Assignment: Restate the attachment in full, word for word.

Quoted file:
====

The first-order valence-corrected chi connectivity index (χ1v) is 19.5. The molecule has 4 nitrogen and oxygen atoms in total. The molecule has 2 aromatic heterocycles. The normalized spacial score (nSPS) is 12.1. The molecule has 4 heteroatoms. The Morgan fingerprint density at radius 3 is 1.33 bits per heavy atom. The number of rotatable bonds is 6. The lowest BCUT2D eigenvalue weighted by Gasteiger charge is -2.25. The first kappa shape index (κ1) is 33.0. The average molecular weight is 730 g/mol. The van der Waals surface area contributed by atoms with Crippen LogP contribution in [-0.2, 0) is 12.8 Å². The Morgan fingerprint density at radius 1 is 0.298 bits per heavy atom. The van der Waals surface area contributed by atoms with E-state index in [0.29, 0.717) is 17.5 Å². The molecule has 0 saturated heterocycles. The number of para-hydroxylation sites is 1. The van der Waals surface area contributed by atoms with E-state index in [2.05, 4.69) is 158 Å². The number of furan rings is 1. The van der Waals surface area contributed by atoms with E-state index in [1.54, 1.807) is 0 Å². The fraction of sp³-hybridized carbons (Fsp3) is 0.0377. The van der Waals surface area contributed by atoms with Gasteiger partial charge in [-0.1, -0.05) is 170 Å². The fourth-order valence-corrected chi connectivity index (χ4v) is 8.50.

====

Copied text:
The first-order valence-corrected chi connectivity index (χ1v) is 19.5. The molecule has 4 nitrogen and oxygen atoms in total. The molecule has 2 aromatic heterocycles. The normalized spacial score (nSPS) is 12.1. The molecule has 4 heteroatoms. The Morgan fingerprint density at radius 3 is 1.33 bits per heavy atom. The number of rotatable bonds is 6. The lowest BCUT2D eigenvalue weighted by Gasteiger charge is -2.25. The first kappa shape index (κ1) is 33.0. The average molecular weight is 730 g/mol. The van der Waals surface area contributed by atoms with Crippen LogP contribution in [-0.2, 0) is 12.8 Å². The Morgan fingerprint density at radius 1 is 0.298 bits per heavy atom. The van der Waals surface area contributed by atoms with E-state index in [0.29, 0.717) is 17.5 Å². The molecule has 0 saturated heterocycles. The number of para-hydroxylation sites is 1. The van der Waals surface area contributed by atoms with E-state index in [2.05, 4.69) is 158 Å². The number of furan rings is 1. The van der Waals surface area contributed by atoms with E-state index in [1.54, 1.807) is 0 Å². The fraction of sp³-hybridized carbons (Fsp3) is 0.0377. The van der Waals surface area contributed by atoms with Gasteiger partial charge in [-0.1, -0.05) is 170 Å². The fourth-order valence-corrected chi connectivity index (χ4v) is 8.50.